Orin's reliance on a standing argument is unavailing. The defendant plainly has standing because he is the aggrieved party and has a stake in the outcome of the case. The fact that the defendant will not benefit from a subsequent change in law (1) does not affect the ingredients traditionally understood to confer standing, and (2) is not a bit different schematically from other good faith exception cases in which the government has prevailed. In those cases, it was not that the defendant didn't have, or was found not to have, standing; it was simply that the subsequent legal determination favorable to him was found insufficent to provide the deterrent that alone justifies the costly remedy of suppression.

This is not really all that hard; the business about standing is a mirage, as is the related argument about how a ruling in favor of the government will "limit the courts." As the SCOTUS has uniformly recognized in its earlier good faith exception cases, since the suppression remedy is court-created, the limits on it are also court-created. The difference that Orin and Mauro miss (or elide) is the difference between supposedly establishing a hide-bound doctrine, and discretion in applying an existing doctrine (that being deterrence as the primary if not the sole rationale of suppression).

As I say, a puff piece in the mainstream media about a "conservative" sticking up for the Left is par for the course. But don't be fooled about how this case is actually going to be decided.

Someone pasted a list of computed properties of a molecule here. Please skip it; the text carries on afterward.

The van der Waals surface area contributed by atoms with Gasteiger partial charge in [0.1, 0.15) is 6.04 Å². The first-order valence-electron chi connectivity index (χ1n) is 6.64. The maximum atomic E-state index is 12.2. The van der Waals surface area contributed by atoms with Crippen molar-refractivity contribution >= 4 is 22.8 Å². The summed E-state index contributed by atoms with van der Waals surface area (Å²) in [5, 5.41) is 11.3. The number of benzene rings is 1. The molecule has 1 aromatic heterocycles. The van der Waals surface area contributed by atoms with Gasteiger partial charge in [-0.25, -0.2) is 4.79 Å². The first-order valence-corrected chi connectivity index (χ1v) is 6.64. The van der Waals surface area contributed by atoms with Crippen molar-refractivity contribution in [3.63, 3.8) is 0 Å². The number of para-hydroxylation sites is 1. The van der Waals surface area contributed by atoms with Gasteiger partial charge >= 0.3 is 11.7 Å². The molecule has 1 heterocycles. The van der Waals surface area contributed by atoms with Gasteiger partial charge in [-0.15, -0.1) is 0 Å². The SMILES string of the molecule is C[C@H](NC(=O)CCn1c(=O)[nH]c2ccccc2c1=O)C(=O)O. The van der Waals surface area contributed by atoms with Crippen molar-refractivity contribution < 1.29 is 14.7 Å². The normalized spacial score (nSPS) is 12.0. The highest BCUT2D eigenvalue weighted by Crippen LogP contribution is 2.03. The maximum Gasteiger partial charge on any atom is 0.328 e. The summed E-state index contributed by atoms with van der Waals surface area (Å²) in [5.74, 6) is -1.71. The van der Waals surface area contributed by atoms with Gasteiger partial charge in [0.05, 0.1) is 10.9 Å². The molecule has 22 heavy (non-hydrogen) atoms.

Well, I suppose in a sense you could say that the whole genre of "[whatever] of the year/month/week" articles are inherently "puff pieces." After all, you are not going to select someone and then bash him. Even so, I thought it was an interesting article.

Kerr is in, fact, reasonably moderate in his views, even if not fairly classified as "conservative." Measured against the median law professor, he would be decidedly conservative. In San Francisco, he would probably be called a fascist.

On Davis, Mauro summarizes what Kerr is arguing. This kind of article isn't supposed to be a critical analysis.

I'm working on that. Stay tuned.


How many puff pieces has the NLJ done on you? How many did it do on Michael Mukasey? On Ted Olson (before Ted supported the anti-Prop 8 side)? On John Roberts? On anyone who actively supports the death penalty?

Mainstream media puff pieces are reserved for (1) down-the-line liberals or (2) quasi-conservatives in those instances when they take liberal positions. That is the entire puff piece universe. The press knows exactly what it's doing.

"Kerr is in, fact, reasonably moderate in his views, even if not fairly classified as 'conservative.' Measured against the median law professor, he would be decidedly conservative. In San Francisco, he would probably be called a fascist."

That's for sure. On the other hand, it speaks more to the center of gravity of law faculties than to Orin's view of the world.

The reason Mauro isn't doing a "critical analysis" is that any such analysis would show the pro-criminal side holds a losing hand in this case, for the reasons federalist and I have outlined. I have no doubt CJLF did yet a better job of outlining them in its brief.

Orin is a plenty nice fellow and, as you say, a balanced and fertile intellect. But he should be taking the other side of this case.

Leave a comment

Monthly Archives